Social media has changed our lives forever, particularly the way we communicate and interact as a society. As augmented reality gradually reshapes social networks, we can’t help but ask: how will AR affect us all?
An app called Spotselfie has been using AR to enhance the online experience by blurring the divide between the real and virtual world. For instance, you walk into a room full of people. You whip out your smartphone and open the app. Using GPS location, the app lets you view the social media profiles of the people around you.
Let’s take a closer look at this new app, as well as the rising concerns for AR in social media.
The Applications of Augmented Reality in Social Media
Many social media users see AR as a fun and engaging tool that brings us cute photo filters and interactive games. While these experiences might seem like harmless fun, we should all be concerned about giving AR apps access to personal information and private spaces.
Lately, we’ve been starting to see a glimpse of the future of AR in social media. Spotselfie, as mentioned, enables you to find a person’s social media profile if they’ve enabled the GPS location setting on their account.
In a statement to ARPost, Spotselfie shared that privacy is one of their primary concerns. Users will be in full control of their privacy. That means they can control who sees their profile, photos, and information in AR. Simply put, a stranger won’t be able to access your AR profile without your consent.
According to Spotselfie, their privacy policies set them apart from other social networks. They say that user data will “never be shared with a third party.” They won’t track users’ social history, posts, and comments. They also won’t share user data with advertisers because they don’t run ads on the platform.
Since Spotselfie is the first of its kind, it’s too early to determine the impact of AR social networks on online communities. While it might be committed to protecting its users’ data, we can’t say for sure about future AR platforms. Perhaps with strict age restrictions, privacy regulations, and community guidelines, AR might enhance the social media experience without compromising our safety.
Why Should Augmented Reality Concern Us?
AR is an exciting piece of technology, but it comes with a growing set of problems, mostly involving privacy. We are no longer referring to social networks that collect user data, scammers, hackers, and the like. By this, we mean the oversharing of personal information online.
Social media has, without a doubt, changed society forever. Sure, it has its advantages. It lets you stay in touch with friends and family from all over the world—but it isn’t without drawbacks. The most apparent is our increased need to share our lives online. Far too often, we feel the urge to post about what goes on in our day. Even when we aren’t asked to, we feel the need to do so.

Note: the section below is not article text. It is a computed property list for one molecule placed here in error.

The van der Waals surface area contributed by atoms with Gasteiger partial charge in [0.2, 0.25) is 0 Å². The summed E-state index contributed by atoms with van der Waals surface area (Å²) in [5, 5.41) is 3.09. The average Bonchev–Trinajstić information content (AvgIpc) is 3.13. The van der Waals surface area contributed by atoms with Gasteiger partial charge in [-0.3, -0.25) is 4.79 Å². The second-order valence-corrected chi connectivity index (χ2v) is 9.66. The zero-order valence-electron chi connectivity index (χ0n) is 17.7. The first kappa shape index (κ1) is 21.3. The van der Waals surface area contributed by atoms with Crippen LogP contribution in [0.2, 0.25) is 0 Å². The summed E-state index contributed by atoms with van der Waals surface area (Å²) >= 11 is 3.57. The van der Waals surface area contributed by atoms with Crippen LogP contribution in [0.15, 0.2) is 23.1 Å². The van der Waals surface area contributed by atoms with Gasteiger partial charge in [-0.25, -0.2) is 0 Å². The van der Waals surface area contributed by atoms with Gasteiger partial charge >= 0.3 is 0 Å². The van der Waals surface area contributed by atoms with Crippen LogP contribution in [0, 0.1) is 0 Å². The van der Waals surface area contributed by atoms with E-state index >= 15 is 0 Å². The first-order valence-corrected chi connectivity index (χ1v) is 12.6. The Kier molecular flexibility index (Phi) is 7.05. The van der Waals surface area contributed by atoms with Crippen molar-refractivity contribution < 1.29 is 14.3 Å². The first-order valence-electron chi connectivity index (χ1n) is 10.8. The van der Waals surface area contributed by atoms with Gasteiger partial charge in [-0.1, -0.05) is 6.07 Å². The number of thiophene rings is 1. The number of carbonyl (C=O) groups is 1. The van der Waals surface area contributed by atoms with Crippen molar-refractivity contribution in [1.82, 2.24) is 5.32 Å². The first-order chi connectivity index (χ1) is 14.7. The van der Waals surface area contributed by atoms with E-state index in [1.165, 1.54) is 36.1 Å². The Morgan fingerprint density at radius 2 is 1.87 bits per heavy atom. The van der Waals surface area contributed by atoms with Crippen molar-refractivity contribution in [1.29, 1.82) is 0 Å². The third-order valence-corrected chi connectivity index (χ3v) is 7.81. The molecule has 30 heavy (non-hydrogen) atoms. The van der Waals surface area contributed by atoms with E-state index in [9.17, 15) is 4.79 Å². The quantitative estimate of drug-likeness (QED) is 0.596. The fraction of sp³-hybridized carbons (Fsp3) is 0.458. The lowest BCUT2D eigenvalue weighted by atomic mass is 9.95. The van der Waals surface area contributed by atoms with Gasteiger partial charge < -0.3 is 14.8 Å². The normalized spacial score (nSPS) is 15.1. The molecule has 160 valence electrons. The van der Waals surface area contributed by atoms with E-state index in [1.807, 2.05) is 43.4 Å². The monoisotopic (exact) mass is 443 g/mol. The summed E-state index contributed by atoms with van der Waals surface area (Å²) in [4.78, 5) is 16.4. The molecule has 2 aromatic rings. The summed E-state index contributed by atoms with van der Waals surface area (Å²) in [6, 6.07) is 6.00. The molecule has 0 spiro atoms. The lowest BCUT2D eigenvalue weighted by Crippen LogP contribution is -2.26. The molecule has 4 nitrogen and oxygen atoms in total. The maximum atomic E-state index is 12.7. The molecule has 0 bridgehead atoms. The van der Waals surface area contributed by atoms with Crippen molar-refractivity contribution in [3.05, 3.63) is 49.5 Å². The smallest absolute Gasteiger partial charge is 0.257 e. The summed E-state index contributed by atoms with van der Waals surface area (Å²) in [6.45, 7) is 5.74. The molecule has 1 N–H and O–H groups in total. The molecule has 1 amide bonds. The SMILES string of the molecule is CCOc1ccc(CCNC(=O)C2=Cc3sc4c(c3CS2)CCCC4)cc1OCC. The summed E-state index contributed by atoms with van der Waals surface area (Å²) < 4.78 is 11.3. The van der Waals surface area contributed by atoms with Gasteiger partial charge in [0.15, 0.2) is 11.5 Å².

AR might amplify this need to curate our lives around our perceived sense of perfection, especially as its effects and filters become more advanced. Now, the question is: how will these carefully curated digital profiles affect us? Will it further create a divide between our online life and our real life?
Another area of concern has to do with human connections. AR is already changing the way we interact with people. Instead of striking up a conversation with a stranger, you can now use AR to search them online and message them. So, will it harm our ability to connect in person? Or will it make us more connected?
Is Augmented Reality the Future of Social Media?
Augmented reality will continue to be a huge part of social media in the coming years, whether in the form of games or filters. And, if AR social networks put the privacy and security of their users first, we might even see more platforms like Spotselfie in the years to come.
There’s also no doubt in our mind that AR will continue to reshape the way we communicate and interact. However, its effects don’t necessarily have to be negative. As consumers, we have the power to change the way it affects us. Whether our concerns have to do with data security, social curation, or human connection, we should make a conscious decision to control our usage of social platforms and of AR.
NOTE: Article edited on April 21 with clarifications and statements from Spotselfie.